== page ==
Child sex-trafficking is a multibillion-dollar global business that leaves survivors in desperate need of help to overcome mental health issues resulting from their trauma, says Dr. James Levine.
“The first aspect is that most survivors have mental health issues,” said Levine, who will be one of the main speakers during the 20th annual La Crosse Child Maltreatment Conference today and Friday at the Radisson Hotel in downtown La Crosse.
Conference sponsors include Mayo Clinic Health System-Franciscan Healthcare, Mayo Clinic Health System and the Gundersen National Child Protection Training Center.
“About 80 percent of the survivors suffer from continuing anxiety, 50 percent from depression and 40 percent with PTSD,” and lower percentages of other issues, said Levine, a Mayo Clinic Health System physician whose duties cycle between Mayo facilities in Phoenix and Rochester, Minn.
“What’s important to understand is the statistics are gathered from survivors,” but most of the women and children trafficked for sex are not survivors, Levine said in an interview. “The statistics are far worse.”
More than 1 million children a year are kidnapped worldwide in sex trafficking rings, with the average ratio of women-to-girls being 5-1, he said.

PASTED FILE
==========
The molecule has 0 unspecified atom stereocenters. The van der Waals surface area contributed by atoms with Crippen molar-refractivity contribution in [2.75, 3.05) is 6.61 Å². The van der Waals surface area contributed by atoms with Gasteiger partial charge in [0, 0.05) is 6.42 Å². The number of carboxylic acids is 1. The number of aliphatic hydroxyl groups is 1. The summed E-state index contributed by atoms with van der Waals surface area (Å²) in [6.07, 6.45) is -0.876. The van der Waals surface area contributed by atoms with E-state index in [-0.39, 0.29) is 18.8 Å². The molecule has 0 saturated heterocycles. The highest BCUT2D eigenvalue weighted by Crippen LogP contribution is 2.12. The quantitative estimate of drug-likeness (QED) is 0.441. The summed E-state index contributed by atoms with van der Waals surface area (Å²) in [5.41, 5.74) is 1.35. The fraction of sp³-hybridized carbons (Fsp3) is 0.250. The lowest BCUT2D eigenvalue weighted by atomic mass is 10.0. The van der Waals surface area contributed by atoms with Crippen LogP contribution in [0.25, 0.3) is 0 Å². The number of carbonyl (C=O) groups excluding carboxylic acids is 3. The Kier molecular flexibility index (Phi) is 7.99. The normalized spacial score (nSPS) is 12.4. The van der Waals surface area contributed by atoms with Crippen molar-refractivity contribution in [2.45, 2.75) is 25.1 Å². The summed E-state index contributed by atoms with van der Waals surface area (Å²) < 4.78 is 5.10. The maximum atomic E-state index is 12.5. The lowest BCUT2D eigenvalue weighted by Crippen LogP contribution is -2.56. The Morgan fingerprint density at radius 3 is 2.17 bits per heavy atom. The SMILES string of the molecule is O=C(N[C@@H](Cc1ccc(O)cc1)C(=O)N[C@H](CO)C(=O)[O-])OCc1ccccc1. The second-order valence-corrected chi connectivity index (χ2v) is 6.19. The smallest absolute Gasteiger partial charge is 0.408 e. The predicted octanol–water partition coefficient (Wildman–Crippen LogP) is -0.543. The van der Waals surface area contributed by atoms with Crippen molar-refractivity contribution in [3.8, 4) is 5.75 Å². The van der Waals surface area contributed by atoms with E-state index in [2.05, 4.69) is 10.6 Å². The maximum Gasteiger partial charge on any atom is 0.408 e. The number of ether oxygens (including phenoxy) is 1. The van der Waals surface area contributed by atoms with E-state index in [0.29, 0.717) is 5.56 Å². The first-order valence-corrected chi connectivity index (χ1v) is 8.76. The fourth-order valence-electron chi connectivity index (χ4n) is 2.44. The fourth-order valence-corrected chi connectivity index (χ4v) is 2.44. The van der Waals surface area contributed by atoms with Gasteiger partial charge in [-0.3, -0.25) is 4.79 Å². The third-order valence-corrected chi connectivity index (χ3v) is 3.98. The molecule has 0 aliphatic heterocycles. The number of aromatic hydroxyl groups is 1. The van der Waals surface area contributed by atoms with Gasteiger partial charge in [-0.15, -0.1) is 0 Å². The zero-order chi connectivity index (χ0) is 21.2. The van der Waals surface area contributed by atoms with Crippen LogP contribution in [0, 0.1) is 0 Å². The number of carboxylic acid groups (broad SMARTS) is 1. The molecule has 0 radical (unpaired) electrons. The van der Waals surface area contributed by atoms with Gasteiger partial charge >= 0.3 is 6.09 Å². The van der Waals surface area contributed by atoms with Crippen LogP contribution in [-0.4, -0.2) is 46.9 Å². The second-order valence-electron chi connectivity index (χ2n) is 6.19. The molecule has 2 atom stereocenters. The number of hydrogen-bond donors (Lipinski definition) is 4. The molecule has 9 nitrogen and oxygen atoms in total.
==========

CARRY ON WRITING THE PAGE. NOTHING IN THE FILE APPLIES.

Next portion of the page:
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Survivors continue to grapple with expected problems, such as behavioral issues, social behavior, drug and alcohol abuse, a proclivity toward accidents, and risky habits such as sexual encounters without protection, Levine said.
Less-predictable consequences include dental problems, higher instances of diabetes and low body weight, among other predispositions toward poor health, that result from high stress levels, he said.
“On top of that are unforeseen societal consequences on relatives, including depression and grief,” as well as the likelihood of being victimized again, Levine said.
Levine espouses practical approaches to solutions, including:
Early detection stemming from increased awareness and initiatives such as the Polaris Project, a nonprofit, non-governmental organization that works to combat and prevent modern-day slavery and human trafficking, as well as monitoring places where survivors are most likely to appear, such as health care facilities, truck stops and hotels.
Identifying the most effective treatments. “You might think this is not that complicated,” but it involves evaluating social wellness, recidivism and mistrust, he said. “It’s possible for tighter treatments … in safe, secure places,” with team approaches to treatment.
Curbing the high burnout rate among treatment staffers.
On the upside, Levine said, “Conferences like this give a sense of hope.”
Officials must focus more on prevention strategies, he said, adding, “We have highly sophisticated approaches to diabetes. Why not sophisticated approaches to trafficking?”
Wisconsin authorities receive more than 40,000 abuse reports a year, with nearly 8,000 substantiated cases, according to the Wisconsin Department of Health and Family Services.
In La Crosse County alone, more than 1,000 reports of child abuse and neglect are made annually, with 350 cases substantiated.